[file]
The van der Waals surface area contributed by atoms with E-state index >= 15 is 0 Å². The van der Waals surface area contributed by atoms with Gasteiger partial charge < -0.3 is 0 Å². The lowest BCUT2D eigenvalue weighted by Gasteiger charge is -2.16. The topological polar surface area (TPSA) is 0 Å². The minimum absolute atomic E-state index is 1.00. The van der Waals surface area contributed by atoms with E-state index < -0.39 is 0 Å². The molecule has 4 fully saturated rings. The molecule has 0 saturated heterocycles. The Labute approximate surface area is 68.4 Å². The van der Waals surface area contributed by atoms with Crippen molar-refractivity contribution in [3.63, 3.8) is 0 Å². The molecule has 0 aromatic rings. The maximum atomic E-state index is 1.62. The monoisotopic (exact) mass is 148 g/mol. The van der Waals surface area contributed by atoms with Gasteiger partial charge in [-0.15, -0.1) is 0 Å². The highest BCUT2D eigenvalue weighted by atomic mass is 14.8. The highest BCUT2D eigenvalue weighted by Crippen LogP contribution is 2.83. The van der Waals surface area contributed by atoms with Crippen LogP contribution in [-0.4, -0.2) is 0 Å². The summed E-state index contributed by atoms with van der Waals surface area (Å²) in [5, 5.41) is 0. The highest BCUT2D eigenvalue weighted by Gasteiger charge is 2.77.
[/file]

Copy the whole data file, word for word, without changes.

The van der Waals surface area contributed by atoms with E-state index >= 15 is 0 Å². The van der Waals surface area contributed by atoms with Gasteiger partial charge < -0.3 is 0 Å². The lowest BCUT2D eigenvalue weighted by Gasteiger charge is -2.16. The topological polar surface area (TPSA) is 0 Å². The minimum absolute atomic E-state index is 1.00. The van der Waals surface area contributed by atoms with E-state index < -0.39 is 0 Å². The molecule has 4 fully saturated rings. The molecule has 0 saturated heterocycles. The Labute approximate surface area is 68.4 Å². The van der Waals surface area contributed by atoms with Crippen molar-refractivity contribution in [3.63, 3.8) is 0 Å². The molecule has 0 aromatic rings. The maximum atomic E-state index is 1.62. The monoisotopic (exact) mass is 148 g/mol. The van der Waals surface area contributed by atoms with Gasteiger partial charge in [-0.15, -0.1) is 0 Å². The highest BCUT2D eigenvalue weighted by atomic mass is 14.8. The highest BCUT2D eigenvalue weighted by Crippen LogP contribution is 2.83. The van der Waals surface area contributed by atoms with Crippen LogP contribution in [-0.4, -0.2) is 0 Å². The summed E-state index contributed by atoms with van der Waals surface area (Å²) in [5, 5.41) is 0. The highest BCUT2D eigenvalue weighted by Gasteiger charge is 2.77.